Peninsular Square London, United Kingdom SE10 0DX 0871 200 2000
Our state-of-the-art digital projection facilities make presenting on the big screen easy. All cinemas have plug and play access so your event, whether it be a simple presentation, product launch, AGM or Conference, can turn into a Hollywood blockbuster with the click of a button. Our in-house technicians offer support and our equipment and auditoriums can easily integrate extra AV, staging and theming requirements.
Per definizione, il videomaker è colui che cura personalmente le riprese e il montaggio dei suoi lavori, che in seguito verranno diffusi attraverso canali tv, web, oppure festival di cinema e/o cortometraggi.
Non riesco nemmeno a ricordare quando è stata la prima volta che mi sono seduto davanti ad uno schermo a combinare i vari Ctrl+c, Ctrl+v o Ctrl+z per ridurre in mille pezzi e poi riattaccare quelle infinite strisce colorate... Allora c'erano ancora decine di cavi da attaccare e staccare per far funzionare il tutto... si parla dei tempi in cui alla fine del lavoro bisognava staccare la linguetta dalla videocassetta per non rischiare di buttare via qualche ora di lavoro. Allora, Pal, VHS e S-VHS erano gli unici acronimi degni di nota, le telecamere erano ancora pesantissime ed io potevo usare tutti i trucchi del mestiere ma non riuscivo a tenerle ferme... Ormai si pensa che sia tutto più facile perchè tanto, chi non ha una reflex in casa? Tutti sono capaci a fare i video... in parte vero... Ma quando si commissiona un lavoro ad un videomaker gli si chiede di raccontare una storia e non soltanto di premere Rec.
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The Millennium Dome, subsequently referred to simply as The Dome, is the original name of a large dome-shaped building, originally used to house the Millennium Experience, a major exhibition celebrating the beginning of the third millennium. Located on the Greenwich Peninsula in South East London, England, the exhibition was open to the public from 1 January to 31 December 2000. The project and exhibition was the subject of considerable political controversy as it failed to attract the number of visitors anticipated, with recurring financial problems. All of the original exhibition and associated complex has since been demolished. The dome still exists, and it is now a key exterior feature of The O2. The Prime Meridian passes the western edge of the Dome and the nearest London Underground station is North Greenwich on the Jubilee line.ConstructionThe dome is one of the largest of its type in the world. Externally, it appears as a large white marquee with twelve 100 m-high yellow support towers, one for each month of the year, or each hour of the clock face, representing the role played by Greenwich Mean Time. In plan view it is circular, 365 m (one metre for each day in a standard year) in diameter. It has become one of the United Kingdom's most recognisable landmarks. It can easily be seen on aerial photographs of London. Its exterior is reminiscent of the Dome of Discovery built for the Festival of Britain in 1951.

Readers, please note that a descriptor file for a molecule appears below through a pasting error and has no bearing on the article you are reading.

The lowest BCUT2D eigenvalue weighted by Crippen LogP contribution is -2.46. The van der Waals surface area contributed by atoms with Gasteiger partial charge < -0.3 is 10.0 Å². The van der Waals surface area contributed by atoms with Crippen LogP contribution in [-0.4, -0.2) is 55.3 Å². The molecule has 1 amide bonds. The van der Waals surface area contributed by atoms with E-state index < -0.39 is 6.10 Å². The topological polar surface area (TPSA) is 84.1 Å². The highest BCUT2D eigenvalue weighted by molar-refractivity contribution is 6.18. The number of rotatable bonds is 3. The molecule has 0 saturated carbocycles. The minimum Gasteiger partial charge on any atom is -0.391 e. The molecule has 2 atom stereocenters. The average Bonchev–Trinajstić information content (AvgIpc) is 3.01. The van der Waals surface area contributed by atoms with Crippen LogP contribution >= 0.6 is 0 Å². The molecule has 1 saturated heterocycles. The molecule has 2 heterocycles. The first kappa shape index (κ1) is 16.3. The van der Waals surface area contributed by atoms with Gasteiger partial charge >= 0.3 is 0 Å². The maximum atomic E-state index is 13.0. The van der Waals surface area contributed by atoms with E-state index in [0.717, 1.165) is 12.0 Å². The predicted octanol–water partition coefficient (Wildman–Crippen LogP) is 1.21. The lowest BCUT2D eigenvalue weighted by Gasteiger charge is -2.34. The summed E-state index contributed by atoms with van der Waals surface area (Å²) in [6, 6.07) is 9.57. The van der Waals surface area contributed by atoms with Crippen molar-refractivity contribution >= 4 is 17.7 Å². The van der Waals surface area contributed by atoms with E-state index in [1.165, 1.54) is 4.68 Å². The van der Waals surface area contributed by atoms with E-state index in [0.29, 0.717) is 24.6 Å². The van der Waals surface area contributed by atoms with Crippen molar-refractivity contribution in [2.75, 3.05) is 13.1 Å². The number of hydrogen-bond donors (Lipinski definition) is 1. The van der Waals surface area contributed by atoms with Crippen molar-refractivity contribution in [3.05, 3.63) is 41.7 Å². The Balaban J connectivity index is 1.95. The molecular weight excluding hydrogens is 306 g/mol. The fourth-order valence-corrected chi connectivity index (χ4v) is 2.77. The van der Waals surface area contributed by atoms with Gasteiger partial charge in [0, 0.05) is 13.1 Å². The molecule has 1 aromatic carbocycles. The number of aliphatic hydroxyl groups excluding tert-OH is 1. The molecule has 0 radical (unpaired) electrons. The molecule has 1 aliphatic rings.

The O2 Arena, referred to as North Greenwich Arena in the context of the 2012 Summer Olympics and 2012 Summer Paralympics, is a multi-purpose indoor arena located in the centre of The O2 entertainment complex on the Greenwich Peninsula in south-east London. It is named after its primary sponsor, the telecommunications company O2.The O2 Arena is the world's largest building by measure of floor space, and has the second-highest seating capacity of any indoor venue in the United Kingdom, behind the Manchester Arena, but took the crown of the world's busiest music arena from New York City's Madison Square Garden in 2008. The closest underground station to the venue is the North Greenwich station on the Jubilee line.HistoryFollowing the closure of the Millennium Experience at the end of 2000, the Millennium Dome was leased to Meridian Delta Ltd. in 2001, for redevelopment as an entertainment complex. This included plans for an indoor arena.Construction of the arena started in 2003 and finished in 2007. After the interior of the dome had been largely cleared and before building work inside began, in December 2004, the dome was used as the main venue for the annual Crisis Open Christmas organised by the London-based homelessness charity Crisis.
The British Music Experience was a permanent exhibition, taking up more than 20,000 square feet, installed into The O₂ Bubble, part of The O₂ in Greenwich, London. Opened with a private concert by The View in March 2009, it featured a retrospective look at the British music industry since 1944. The museum closed on 30 April 2014 and announced it was looking for a new home.
Spearheaded by music mogul Harvey Goldsmith, designed by Land Design Studio and funded by The O₂ owners AEG, BME was created to fill a gap in the UK Heritage sector for Rock and Pop Music. Previously, the National Centre for Popular Music in Sheffield had attempted to achieve this but failed to attract visitors and was eventually closed.
The British Music Experience has been set up as a charitable trust and has been funded by £9.5m worth of investment from AEG who hope to recoup their costs within five years. Sponsorship agreements with The Performing Rights Society, Gibson Guitars and Sennheiser amongst others have helped establish the exhibition.